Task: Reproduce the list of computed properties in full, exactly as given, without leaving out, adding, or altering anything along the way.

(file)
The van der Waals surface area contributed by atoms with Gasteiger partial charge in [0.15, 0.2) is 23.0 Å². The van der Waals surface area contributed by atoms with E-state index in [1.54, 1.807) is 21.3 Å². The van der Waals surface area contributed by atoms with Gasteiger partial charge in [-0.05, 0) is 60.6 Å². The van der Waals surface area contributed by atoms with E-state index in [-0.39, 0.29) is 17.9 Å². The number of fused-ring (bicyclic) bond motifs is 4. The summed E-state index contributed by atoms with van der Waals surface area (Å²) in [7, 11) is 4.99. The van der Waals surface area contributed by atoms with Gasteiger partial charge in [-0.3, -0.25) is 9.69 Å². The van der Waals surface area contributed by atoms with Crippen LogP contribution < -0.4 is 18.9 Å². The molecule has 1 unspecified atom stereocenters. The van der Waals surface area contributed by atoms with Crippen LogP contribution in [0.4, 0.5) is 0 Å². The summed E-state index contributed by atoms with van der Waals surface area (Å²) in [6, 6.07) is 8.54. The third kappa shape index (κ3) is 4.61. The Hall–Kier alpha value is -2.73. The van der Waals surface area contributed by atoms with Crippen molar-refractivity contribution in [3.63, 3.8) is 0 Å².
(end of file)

The van der Waals surface area contributed by atoms with Gasteiger partial charge in [0.15, 0.2) is 23.0 Å². The van der Waals surface area contributed by atoms with E-state index in [1.54, 1.807) is 21.3 Å². The van der Waals surface area contributed by atoms with Gasteiger partial charge in [-0.05, 0) is 60.6 Å². The van der Waals surface area contributed by atoms with E-state index in [-0.39, 0.29) is 17.9 Å². The number of fused-ring (bicyclic) bond motifs is 4. The summed E-state index contributed by atoms with van der Waals surface area (Å²) in [7, 11) is 4.99. The van der Waals surface area contributed by atoms with Gasteiger partial charge in [-0.3, -0.25) is 9.69 Å². The van der Waals surface area contributed by atoms with Crippen LogP contribution < -0.4 is 18.9 Å². The molecule has 1 unspecified atom stereocenters. The van der Waals surface area contributed by atoms with Crippen LogP contribution in [0.4, 0.5) is 0 Å². The summed E-state index contributed by atoms with van der Waals surface area (Å²) in [6, 6.07) is 8.54. The third kappa shape index (κ3) is 4.61. The Hall–Kier alpha value is -2.73. The van der Waals surface area contributed by atoms with Crippen molar-refractivity contribution in [3.63, 3.8) is 0 Å².